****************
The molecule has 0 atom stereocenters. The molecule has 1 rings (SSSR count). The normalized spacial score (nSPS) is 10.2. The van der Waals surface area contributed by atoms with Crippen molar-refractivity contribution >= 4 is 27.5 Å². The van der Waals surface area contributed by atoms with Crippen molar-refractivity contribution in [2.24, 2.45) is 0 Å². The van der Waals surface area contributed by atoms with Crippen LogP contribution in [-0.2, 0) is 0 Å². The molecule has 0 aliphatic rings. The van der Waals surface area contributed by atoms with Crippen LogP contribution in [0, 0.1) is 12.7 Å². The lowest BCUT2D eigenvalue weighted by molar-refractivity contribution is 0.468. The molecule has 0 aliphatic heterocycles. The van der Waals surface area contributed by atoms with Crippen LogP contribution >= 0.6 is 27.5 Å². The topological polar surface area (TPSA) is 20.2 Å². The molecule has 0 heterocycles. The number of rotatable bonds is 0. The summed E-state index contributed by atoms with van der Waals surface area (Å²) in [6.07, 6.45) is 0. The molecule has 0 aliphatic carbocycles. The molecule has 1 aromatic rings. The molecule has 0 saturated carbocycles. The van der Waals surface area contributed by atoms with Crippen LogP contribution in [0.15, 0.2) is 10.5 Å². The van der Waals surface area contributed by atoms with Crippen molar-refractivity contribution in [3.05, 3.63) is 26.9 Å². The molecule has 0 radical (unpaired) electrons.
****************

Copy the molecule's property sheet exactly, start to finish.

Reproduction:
The molecule has 0 atom stereocenters. The molecule has 1 rings (SSSR count). The normalized spacial score (nSPS) is 10.2. The van der Waals surface area contributed by atoms with Crippen molar-refractivity contribution >= 4 is 27.5 Å². The van der Waals surface area contributed by atoms with Crippen molar-refractivity contribution in [2.24, 2.45) is 0 Å². The van der Waals surface area contributed by atoms with Crippen LogP contribution in [-0.2, 0) is 0 Å². The molecule has 0 aliphatic rings. The van der Waals surface area contributed by atoms with Crippen LogP contribution in [0, 0.1) is 12.7 Å². The lowest BCUT2D eigenvalue weighted by molar-refractivity contribution is 0.468. The molecule has 0 aliphatic heterocycles. The van der Waals surface area contributed by atoms with Crippen LogP contribution >= 0.6 is 27.5 Å². The topological polar surface area (TPSA) is 20.2 Å². The molecule has 0 heterocycles. The number of rotatable bonds is 0. The summed E-state index contributed by atoms with van der Waals surface area (Å²) in [6.07, 6.45) is 0. The molecule has 0 aliphatic carbocycles. The molecule has 1 aromatic rings. The molecule has 0 saturated carbocycles. The van der Waals surface area contributed by atoms with Crippen LogP contribution in [0.15, 0.2) is 10.5 Å². The van der Waals surface area contributed by atoms with Crippen molar-refractivity contribution in [3.05, 3.63) is 26.9 Å². The molecule has 0 radical (unpaired) electrons.